Japan is trying to use ammonia to make coal cleaner

Japan is trying to use ammonia to make coal cleaner

The world’s advanced economies have committed to phasing out coal over the next seven years. But not Japan, which is alone in pushing that it can make coal less harmful to the planet.

Nowhere is this more evident than at the country’s largest coal-fired power plant in Hekkinen, a small town in central Japan, where 400,000 tonnes of jet-black piles are spread over a plot the size of 40 football fields.

Starting next spring, Jera, the company that owns the site, wants to demonstrate that it can blend ammonia – which does not emit carbon dioxide when burned – with coal in its boilers. The use of this new technology is sparking debate about whether it is better to find cleaner ways to use coal, or to phase it out sooner in favor of renewable energy.

The company says the ammonia method could reduce dangerous emissions in the fight against global warming. In an effort initially conceived and heavily subsidized by Japan’s government, it is one of several power companies planning to use ammonia in a process marketed as “clean coal”.

With ammonia, companies can “use the plants we have instead of building entirely new plants,” said Katsuya Tanigawa, general manager of JERA’s Heikinen site.

Japan gets about a third of its electricity supply from coal, one of the world’s dirtiest sources of energy. But critics say that using ammonia only increases Japan’s dependence on fossil fuels and that ammonia production could potentially increase carbon emissions. Burning ammonia can also produce nitrogen oxides, which are toxic to humans and are another emission to be managed.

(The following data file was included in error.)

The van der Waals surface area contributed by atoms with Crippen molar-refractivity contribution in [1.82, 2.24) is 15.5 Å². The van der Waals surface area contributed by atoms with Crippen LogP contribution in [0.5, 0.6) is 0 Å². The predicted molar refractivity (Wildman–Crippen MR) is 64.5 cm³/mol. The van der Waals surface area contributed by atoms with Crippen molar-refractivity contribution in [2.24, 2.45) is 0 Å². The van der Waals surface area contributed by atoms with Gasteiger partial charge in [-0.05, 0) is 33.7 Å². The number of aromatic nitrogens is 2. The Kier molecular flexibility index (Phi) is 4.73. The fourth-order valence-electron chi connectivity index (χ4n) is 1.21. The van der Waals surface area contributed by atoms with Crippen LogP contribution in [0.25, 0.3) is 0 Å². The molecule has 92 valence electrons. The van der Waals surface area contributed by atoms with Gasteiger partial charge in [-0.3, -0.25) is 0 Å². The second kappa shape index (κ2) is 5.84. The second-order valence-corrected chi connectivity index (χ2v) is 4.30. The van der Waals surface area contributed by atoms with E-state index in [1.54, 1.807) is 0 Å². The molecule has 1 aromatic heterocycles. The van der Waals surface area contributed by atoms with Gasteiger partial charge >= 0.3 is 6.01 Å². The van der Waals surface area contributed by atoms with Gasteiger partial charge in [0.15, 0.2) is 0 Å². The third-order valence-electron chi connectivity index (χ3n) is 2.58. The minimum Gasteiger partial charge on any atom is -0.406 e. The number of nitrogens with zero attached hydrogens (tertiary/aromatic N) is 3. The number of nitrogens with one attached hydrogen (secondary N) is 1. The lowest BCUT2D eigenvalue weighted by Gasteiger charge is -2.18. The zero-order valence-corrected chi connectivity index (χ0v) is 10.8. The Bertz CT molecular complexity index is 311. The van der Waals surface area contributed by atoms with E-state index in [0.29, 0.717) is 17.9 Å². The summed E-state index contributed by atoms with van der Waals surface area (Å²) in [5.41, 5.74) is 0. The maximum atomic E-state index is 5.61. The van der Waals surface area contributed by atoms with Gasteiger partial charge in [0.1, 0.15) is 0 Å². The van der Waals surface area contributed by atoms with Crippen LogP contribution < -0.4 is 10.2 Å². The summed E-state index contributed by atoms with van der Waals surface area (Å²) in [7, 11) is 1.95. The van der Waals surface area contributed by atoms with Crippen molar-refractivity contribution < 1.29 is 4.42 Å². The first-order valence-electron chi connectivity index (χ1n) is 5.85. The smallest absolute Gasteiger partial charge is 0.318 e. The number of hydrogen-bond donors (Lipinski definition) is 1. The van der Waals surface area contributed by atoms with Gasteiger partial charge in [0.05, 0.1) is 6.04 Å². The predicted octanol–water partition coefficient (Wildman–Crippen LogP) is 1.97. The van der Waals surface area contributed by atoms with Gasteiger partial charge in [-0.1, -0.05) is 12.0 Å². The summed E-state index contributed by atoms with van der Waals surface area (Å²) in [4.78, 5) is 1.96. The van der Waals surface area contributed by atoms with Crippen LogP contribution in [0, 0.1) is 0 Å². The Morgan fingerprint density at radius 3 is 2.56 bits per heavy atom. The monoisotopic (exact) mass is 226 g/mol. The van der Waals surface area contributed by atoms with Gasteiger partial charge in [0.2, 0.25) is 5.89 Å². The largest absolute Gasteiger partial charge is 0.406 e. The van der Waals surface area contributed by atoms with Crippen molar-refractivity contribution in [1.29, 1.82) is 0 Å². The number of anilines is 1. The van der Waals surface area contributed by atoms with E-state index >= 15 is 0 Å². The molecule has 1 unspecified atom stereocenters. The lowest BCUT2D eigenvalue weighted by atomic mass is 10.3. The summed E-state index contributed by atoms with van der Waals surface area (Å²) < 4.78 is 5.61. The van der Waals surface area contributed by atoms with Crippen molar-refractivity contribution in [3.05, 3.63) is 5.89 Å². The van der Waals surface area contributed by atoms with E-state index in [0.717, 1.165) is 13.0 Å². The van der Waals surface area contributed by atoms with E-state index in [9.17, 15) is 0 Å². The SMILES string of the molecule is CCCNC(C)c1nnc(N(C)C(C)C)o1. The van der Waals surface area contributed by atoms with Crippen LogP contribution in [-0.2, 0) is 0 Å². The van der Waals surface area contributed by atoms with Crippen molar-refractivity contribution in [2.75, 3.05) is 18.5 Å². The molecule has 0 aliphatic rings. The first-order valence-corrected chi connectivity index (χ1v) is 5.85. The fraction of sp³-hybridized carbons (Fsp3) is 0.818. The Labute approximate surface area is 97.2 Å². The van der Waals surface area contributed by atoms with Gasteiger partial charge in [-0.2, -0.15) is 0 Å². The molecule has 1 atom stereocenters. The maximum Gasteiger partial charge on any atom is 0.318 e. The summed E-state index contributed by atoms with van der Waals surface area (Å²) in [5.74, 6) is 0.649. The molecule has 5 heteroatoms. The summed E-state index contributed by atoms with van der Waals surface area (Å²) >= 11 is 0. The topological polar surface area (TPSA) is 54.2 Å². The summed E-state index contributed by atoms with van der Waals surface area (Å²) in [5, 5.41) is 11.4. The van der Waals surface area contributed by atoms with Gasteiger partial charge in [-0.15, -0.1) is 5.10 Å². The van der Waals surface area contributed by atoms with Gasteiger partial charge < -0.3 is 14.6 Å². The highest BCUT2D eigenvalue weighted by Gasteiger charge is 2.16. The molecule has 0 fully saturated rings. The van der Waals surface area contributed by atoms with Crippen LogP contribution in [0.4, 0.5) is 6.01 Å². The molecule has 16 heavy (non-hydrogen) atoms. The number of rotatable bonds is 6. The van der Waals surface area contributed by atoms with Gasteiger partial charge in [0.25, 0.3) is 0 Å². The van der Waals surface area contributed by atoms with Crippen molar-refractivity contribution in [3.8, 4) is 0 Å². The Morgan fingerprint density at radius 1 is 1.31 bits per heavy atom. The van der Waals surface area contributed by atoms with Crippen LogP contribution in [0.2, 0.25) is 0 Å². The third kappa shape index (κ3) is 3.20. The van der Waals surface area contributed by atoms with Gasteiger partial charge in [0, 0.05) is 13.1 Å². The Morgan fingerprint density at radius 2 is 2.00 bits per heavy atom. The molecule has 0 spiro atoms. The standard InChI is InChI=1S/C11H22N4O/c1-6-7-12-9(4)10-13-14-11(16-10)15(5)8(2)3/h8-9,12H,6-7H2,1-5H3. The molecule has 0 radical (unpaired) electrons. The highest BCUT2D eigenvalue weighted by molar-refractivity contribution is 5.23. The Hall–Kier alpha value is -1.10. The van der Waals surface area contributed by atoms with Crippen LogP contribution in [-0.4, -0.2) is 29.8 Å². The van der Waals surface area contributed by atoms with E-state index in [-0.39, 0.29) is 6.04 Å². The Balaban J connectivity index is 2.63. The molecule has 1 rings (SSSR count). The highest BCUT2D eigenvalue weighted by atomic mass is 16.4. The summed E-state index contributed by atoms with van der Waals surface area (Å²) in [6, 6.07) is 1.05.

“We need to reduce emissions from coal power plants now, not invent a technology that may or may not be possible,” said Katrin Petersen, senior policy advisor at the think tank e3G.

Energy concerns have risen sharply in Japan since the earthquake and tsunami in 2011 caused three failures at the Fukushima Daiichi nuclear power plant. In the immediate aftermath of the disaster, Japan shut down all of its nuclear plants, shutting down 30 percent of the country’s electricity supply overnight. To compensate, the country’s power companies rushed to build new coal plants while the world was moving away from fossil fuels.

Japan’s prime minister, Fumio Kishida, recently stepped up efforts to restart the country’s nuclear power network, but the communities hosting the plants have resisted.

Japan, the world’s third largest economy, has very few natural resources of its own, and can generate only 11 percent of its energy needs without fuel imports. One of the lowest self-sufficiency rates among the world’s wealthiest countries.

At a meeting of environment ministers from the Group of 7 leaders in Sapporo this spring, Japan was the only country that refused to commit to bringing its coal use down to net zero by 2030.

The government and the country’s power industry point to several obstacles to a quick build-out of renewable energy sources, including Japan’s geographic isolation, mountainous terrain, deep ocean waters and the annual typhoon season.

Along with China, which President Xi Jinping recently said would follow through on its “pace and intensity” of carbon emissions cuts, Japanese officials say their country too has its own timetable and methods.

“We want to go from the same mountain to the same peak,” said Atsushi Kodaka, director of the energy strategy office at the trade ministry. “But our climbing route should not be the same as everyone else’s.”

The power industry is also reluctant to give up coal because it has recently spent heavily on building new plants. Since 2011, Japanese power companies have built 40 coal plants – about a quarter of Japan’s total coal-fired network – with a new Jera plant coming online last month.